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HK listed miner G-Resources begins to lay off workers in Indonesia

Publication Date : 05-10-2012

 

G-Resources Group Ltd. announced yesterday that it had laid off as many as 300 of its workers at the Hong Kong-listed gold producer's subsidiary, PT Agincourt Resources, amid the suspension of its Martabe gold mine in North Sumatra of Indonesia following a waste dispute with local residents.

G-Resources' president director, Peter Geoffrey Albert, told a press briefing in Medan, North Sumatra, that the company "had no choice but to start dismissing its workers gradually for the company's sake."

"After we officially ceased our operations on Monday, we had practically no income to pay our employees or fund our operations," said Albert, who was accompanied by Agincourt's spokeswoman, Katarina Siburian.

According to Albert, while the firm obtained at least US$1.5 million per day when the gold mine was at full production, G-Resources automatically lost its income when it ceased its mining activities on Monday over an ongoing dispute with local residents surrounding the firm's waste management.

The Martabe gold mine, which has an investment of $900 million, spans 162,900 hectares and has reserves of 7.86 million ounces of gold and 73.48 million ounces of silver, according to the company's data.

In July this year, G-Resources signed an agreement for the divestment of 5 per cent of shares in Agincourt to the administrations of North Sumatra province and South Tapanuli regency.

G-Resources, which began gold exploitation in August after almost 15 years of exploring the mining site, originally hoped that the Martabe gold mine, which is located in South Tapanuli, North Sumatra, could begin full operations in early 2013.

However, the prolonged dispute over the installation of a 2.7-kilometre liquid waste pipe to carry waste to Batang Toru River in South Tapanuli triggered protests from local residents, who thought the plan would affect their livelihoods.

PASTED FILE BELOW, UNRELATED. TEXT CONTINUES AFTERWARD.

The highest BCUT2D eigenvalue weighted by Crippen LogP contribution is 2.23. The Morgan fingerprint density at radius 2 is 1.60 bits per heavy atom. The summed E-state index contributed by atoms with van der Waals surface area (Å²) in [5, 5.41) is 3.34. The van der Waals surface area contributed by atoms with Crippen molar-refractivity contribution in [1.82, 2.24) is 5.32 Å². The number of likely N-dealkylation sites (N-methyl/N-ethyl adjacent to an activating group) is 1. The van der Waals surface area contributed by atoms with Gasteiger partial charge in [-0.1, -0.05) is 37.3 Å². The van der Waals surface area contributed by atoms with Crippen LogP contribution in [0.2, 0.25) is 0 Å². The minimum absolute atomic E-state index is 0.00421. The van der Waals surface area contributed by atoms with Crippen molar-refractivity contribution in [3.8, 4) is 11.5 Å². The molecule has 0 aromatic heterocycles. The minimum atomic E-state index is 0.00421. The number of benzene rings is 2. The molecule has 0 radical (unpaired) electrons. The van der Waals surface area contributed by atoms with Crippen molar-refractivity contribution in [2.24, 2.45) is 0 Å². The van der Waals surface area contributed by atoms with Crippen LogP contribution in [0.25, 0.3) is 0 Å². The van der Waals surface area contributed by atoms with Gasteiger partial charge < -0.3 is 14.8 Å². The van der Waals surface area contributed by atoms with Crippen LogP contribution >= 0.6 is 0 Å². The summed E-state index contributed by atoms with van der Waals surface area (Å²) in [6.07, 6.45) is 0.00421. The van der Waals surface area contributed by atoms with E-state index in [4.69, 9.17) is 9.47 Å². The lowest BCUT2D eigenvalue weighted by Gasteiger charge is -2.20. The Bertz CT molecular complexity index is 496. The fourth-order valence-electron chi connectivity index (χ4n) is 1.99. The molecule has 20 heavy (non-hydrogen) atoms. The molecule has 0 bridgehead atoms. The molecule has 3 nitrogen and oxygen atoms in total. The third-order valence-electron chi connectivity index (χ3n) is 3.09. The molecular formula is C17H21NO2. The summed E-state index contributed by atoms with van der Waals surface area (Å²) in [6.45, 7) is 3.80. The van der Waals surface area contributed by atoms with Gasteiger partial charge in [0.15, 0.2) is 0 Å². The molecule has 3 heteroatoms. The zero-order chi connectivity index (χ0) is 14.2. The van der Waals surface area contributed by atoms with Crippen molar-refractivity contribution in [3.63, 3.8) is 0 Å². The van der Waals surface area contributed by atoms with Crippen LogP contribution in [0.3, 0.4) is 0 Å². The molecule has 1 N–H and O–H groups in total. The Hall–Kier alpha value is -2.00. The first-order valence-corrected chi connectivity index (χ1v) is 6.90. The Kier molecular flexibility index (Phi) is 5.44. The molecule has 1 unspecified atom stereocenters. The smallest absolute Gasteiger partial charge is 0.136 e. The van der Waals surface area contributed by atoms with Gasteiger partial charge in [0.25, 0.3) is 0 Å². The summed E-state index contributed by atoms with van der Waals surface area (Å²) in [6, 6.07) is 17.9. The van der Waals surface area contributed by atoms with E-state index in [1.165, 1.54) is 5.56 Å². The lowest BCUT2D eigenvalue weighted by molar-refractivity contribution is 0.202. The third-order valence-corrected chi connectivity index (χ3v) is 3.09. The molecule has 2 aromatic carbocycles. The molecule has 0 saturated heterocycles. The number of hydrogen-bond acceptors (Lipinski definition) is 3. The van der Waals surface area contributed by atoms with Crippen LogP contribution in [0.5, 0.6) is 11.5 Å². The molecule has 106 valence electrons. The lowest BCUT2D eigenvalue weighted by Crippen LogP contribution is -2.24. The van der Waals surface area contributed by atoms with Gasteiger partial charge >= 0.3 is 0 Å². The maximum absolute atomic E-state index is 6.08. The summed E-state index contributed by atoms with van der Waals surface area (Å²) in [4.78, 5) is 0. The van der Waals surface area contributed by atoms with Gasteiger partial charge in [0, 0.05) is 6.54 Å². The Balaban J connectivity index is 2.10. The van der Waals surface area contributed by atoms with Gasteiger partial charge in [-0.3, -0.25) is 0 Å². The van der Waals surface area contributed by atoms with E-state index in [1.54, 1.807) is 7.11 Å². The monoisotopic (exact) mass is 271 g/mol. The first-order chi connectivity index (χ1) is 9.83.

In September, thousands of residents living around the mine staged a protest over the installation plan.

Albert said the company was still "open" for any discussions with relevant parties to settle the dispute.

The head of North Sumatra's provincial mining office, Untungta Kaban, told The Jakarta Post in Medan that he regretted the dismissals, adding that his office would prepare to facilitate more intensive communications between the company and the local community so the firm could restart its mining activities.

"We did not expect them [G-Resources] to shed their workers, but what is done, is done," he said.

The Energy and Mineral Resources Ministry's minerals and coal director general, Thamrin Sihite, told the Post over the phone that his office would seek corroboration from the firm over its latest move to lay off workers.

"The termination of the workers' employment is the last thing we want, although there must be a reason behind the move. We will verify the information [with G-Resources] immediately," he said.

One of the laid off workers, Rahmat Nasution, 37, a father of three who lives in Hapesong Baru, Batang Toru subdistrict, said he was "shocked" by the firm's decision.

"Never in my life did I imagine that I would be fired from the company but I have to accept this decision, which was triggered by some hard-headed residents," he said.

 

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